Fine Gael inserted text written by Uber into its 2016 general election manifesto as then taoiseach Enda Kenny faced pressure to break down the taxi regulator’s refusal to allow its cab-hailing service in Ireland, the US company claimed in leaked files.
Uber said its text was used in the party’s February 2016 manifesto as the result of a lobbying campaign by John Moran, the former Department of Finance secretary general, who claimed special access to then minister for finance Michael Noonan in his dealings with the cab-hailing business.
The contemporaneous files show how Mr Moran claimed he could drop company documents into Mr Noonan’s home and told an Uber executive about Limerick pubs the minister visited when the executive suggested private talks with him.
“I would plan then to perhaps drop a separate note into Noonan’s house on Sunday, where I can set out some more background more frankly (in terms of what is good not just for the broader sharing economy but Limerick) but without it forming part of the official dept records,” Mr Moran told Uber in January 2016.
Mr Noonan told The Irish Times that Mr Moran may have suggested this but “never did it”.
Asked about his lobbying work for Uber, Mr Moran said: “I am very happy to have been asked by Uber to play my part to help them try and modernise Ireland’s taxi industry.”
Uber’s efforts to influence the highest levels of the government and civil service between 2014 and 2017 are revealed in cache of more than 124,000 company records about its lobbying efforts around the world to establish global dominance for its smartphone app.
“The current largest party – Fine Gael – published their election manifesto and included text we supplied them on the sharing economy,” said a private note circulated to Uber executives as Mr Kenny campaigned for a second term six years ago.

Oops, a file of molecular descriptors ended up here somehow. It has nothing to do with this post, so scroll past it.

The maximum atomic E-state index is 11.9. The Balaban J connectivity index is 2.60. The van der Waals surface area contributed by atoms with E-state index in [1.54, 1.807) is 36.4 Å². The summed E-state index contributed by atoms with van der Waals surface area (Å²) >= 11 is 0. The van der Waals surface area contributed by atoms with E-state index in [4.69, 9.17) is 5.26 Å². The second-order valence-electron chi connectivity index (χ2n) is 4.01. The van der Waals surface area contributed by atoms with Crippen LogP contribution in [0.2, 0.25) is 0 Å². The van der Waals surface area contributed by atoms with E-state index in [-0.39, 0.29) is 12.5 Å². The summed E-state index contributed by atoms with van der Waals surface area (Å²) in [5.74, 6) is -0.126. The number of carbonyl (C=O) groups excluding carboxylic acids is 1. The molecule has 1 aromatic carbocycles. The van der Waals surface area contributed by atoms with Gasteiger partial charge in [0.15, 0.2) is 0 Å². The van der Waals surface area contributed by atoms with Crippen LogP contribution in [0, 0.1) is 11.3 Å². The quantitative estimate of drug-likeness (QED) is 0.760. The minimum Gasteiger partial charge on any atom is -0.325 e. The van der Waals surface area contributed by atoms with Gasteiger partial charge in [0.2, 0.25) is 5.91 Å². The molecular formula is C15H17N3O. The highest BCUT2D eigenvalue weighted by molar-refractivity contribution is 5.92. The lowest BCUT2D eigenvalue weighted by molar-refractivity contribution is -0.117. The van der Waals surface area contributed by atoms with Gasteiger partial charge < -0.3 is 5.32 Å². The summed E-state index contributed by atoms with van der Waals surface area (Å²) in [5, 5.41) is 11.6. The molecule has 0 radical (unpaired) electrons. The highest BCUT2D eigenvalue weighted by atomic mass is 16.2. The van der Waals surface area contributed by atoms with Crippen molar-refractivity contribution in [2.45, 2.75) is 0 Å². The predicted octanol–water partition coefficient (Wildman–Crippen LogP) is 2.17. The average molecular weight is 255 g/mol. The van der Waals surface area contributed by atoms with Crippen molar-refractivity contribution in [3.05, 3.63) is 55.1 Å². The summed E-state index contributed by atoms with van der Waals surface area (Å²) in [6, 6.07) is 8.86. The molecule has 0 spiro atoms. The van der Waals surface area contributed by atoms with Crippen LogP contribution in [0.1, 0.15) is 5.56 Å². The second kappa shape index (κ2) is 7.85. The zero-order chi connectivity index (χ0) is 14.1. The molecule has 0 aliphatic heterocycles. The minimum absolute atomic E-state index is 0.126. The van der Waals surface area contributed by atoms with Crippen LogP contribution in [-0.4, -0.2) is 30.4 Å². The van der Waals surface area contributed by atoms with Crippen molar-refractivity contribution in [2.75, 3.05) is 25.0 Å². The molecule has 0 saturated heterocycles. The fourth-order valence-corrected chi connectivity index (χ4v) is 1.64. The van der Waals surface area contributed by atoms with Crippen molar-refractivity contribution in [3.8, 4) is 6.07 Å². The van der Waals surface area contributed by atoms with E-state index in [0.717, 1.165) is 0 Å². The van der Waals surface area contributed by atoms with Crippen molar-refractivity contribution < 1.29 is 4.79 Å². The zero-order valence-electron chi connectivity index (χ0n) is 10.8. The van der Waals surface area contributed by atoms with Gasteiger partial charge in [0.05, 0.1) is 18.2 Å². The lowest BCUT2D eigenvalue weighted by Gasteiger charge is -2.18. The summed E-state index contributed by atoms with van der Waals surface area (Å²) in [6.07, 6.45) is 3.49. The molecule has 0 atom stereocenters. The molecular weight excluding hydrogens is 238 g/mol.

Some in the company saw Mr Kenny as a political leader who mattered, and a potentially influential voice in support of Uber with centre-right EU counterparts. Mr Kenny did not respond to queries from The Irish Times.
Fine Gael published the manifesto weeks after senior transport officials told Uber its plans for a pilot scheme in Limerick were facing rejection by regulators, dealing a blow to a company effort to establish an Irish foothold for a service that was growing rapidly around the world.
In response to questions, Fine Gael said “ride-sharing apps can play a useful role in public transport provision” and “this was reflected in the 2016 manifesto”.
Uber defended its lobbying, saying in reply to questions that its objective between 2014 and 2017 was “to find ways to modernise or create new regulations that would be adapted to modern life”.
The files were leaked to The Guardian and provided to the International Consortium of Investigative Journalists in Washington, a network of media outlets around the globe that includes The Irish Times, the Washington Post, Le Monde and the BBC.
Other disclosures show how Uber’s “dark lobbying” tactics broke the law in other jurisdictions and how French president Emmanuel Macron became an ally of Uber as a minister in Paris.